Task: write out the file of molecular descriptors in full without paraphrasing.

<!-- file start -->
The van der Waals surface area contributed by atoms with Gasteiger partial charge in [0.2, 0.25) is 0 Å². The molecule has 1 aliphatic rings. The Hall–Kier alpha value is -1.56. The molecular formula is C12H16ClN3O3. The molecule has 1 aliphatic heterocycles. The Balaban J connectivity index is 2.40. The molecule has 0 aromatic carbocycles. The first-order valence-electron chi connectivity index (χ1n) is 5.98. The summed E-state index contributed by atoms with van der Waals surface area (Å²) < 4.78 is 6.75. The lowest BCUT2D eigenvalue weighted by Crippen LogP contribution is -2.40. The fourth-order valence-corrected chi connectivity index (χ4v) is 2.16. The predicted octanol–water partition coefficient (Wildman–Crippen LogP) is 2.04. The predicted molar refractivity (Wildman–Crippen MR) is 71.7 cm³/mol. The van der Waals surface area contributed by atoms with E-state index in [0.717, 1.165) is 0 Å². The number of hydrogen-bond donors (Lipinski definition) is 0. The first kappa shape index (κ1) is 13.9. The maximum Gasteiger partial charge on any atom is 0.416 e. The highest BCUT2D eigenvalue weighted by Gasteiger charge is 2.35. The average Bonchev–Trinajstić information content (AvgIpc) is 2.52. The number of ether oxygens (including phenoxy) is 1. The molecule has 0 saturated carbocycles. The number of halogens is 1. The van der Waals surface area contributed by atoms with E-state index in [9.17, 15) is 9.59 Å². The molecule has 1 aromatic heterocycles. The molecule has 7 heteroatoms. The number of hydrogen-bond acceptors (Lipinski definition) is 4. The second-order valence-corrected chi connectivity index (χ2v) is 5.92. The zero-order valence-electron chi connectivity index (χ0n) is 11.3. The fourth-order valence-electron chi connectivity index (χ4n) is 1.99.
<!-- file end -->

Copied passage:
The van der Waals surface area contributed by atoms with Gasteiger partial charge in [0.2, 0.25) is 0 Å². The molecule has 1 aliphatic rings. The Hall–Kier alpha value is -1.56. The molecular formula is C12H16ClN3O3. The molecule has 1 aliphatic heterocycles. The Balaban J connectivity index is 2.40. The molecule has 0 aromatic carbocycles. The first-order valence-electron chi connectivity index (χ1n) is 5.98. The summed E-state index contributed by atoms with van der Waals surface area (Å²) < 4.78 is 6.75. The lowest BCUT2D eigenvalue weighted by Crippen LogP contribution is -2.40. The fourth-order valence-corrected chi connectivity index (χ4v) is 2.16. The predicted octanol–water partition coefficient (Wildman–Crippen LogP) is 2.04. The predicted molar refractivity (Wildman–Crippen MR) is 71.7 cm³/mol. The van der Waals surface area contributed by atoms with E-state index in [0.717, 1.165) is 0 Å². The number of hydrogen-bond donors (Lipinski definition) is 0. The first kappa shape index (κ1) is 13.9. The maximum Gasteiger partial charge on any atom is 0.416 e. The highest BCUT2D eigenvalue weighted by Gasteiger charge is 2.35. The average Bonchev–Trinajstić information content (AvgIpc) is 2.52. The number of ether oxygens (including phenoxy) is 1. The molecule has 0 saturated carbocycles. The number of halogens is 1. The van der Waals surface area contributed by atoms with E-state index in [9.17, 15) is 9.59 Å². The molecule has 1 aromatic heterocycles. The molecule has 7 heteroatoms. The number of hydrogen-bond acceptors (Lipinski definition) is 4. The second-order valence-corrected chi connectivity index (χ2v) is 5.92. The zero-order valence-electron chi connectivity index (χ0n) is 11.3. The fourth-order valence-electron chi connectivity index (χ4n) is 1.99.